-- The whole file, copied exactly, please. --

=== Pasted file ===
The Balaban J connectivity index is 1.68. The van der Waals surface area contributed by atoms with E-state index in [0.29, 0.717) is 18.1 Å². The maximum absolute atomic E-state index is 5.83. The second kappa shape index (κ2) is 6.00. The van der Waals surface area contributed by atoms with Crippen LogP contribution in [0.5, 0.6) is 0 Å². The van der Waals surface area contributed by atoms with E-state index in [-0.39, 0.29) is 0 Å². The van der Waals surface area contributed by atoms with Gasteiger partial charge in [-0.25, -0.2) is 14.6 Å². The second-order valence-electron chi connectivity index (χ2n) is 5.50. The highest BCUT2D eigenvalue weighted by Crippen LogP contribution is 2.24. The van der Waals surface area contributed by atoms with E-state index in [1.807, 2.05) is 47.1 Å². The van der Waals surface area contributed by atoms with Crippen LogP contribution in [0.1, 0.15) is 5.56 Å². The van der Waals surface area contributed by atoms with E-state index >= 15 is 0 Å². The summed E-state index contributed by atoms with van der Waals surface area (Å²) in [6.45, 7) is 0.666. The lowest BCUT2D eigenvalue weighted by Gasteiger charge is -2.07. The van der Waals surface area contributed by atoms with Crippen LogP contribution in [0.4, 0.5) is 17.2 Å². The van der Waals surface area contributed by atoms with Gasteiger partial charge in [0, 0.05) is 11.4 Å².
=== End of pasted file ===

The Balaban J connectivity index is 1.68. The van der Waals surface area contributed by atoms with E-state index in [0.29, 0.717) is 18.1 Å². The maximum absolute atomic E-state index is 5.83. The second kappa shape index (κ2) is 6.00. The van der Waals surface area contributed by atoms with Crippen LogP contribution in [0.5, 0.6) is 0 Å². The van der Waals surface area contributed by atoms with E-state index in [-0.39, 0.29) is 0 Å². The van der Waals surface area contributed by atoms with Gasteiger partial charge in [-0.25, -0.2) is 14.6 Å². The second-order valence-electron chi connectivity index (χ2n) is 5.50. The highest BCUT2D eigenvalue weighted by Crippen LogP contribution is 2.24. The van der Waals surface area contributed by atoms with E-state index in [1.807, 2.05) is 47.1 Å². The van der Waals surface area contributed by atoms with Crippen LogP contribution in [0.1, 0.15) is 5.56 Å². The van der Waals surface area contributed by atoms with E-state index >= 15 is 0 Å². The summed E-state index contributed by atoms with van der Waals surface area (Å²) in [6.45, 7) is 0.666. The lowest BCUT2D eigenvalue weighted by Gasteiger charge is -2.07. The van der Waals surface area contributed by atoms with Crippen LogP contribution in [0.4, 0.5) is 17.2 Å². The van der Waals surface area contributed by atoms with Gasteiger partial charge in [0, 0.05) is 11.4 Å².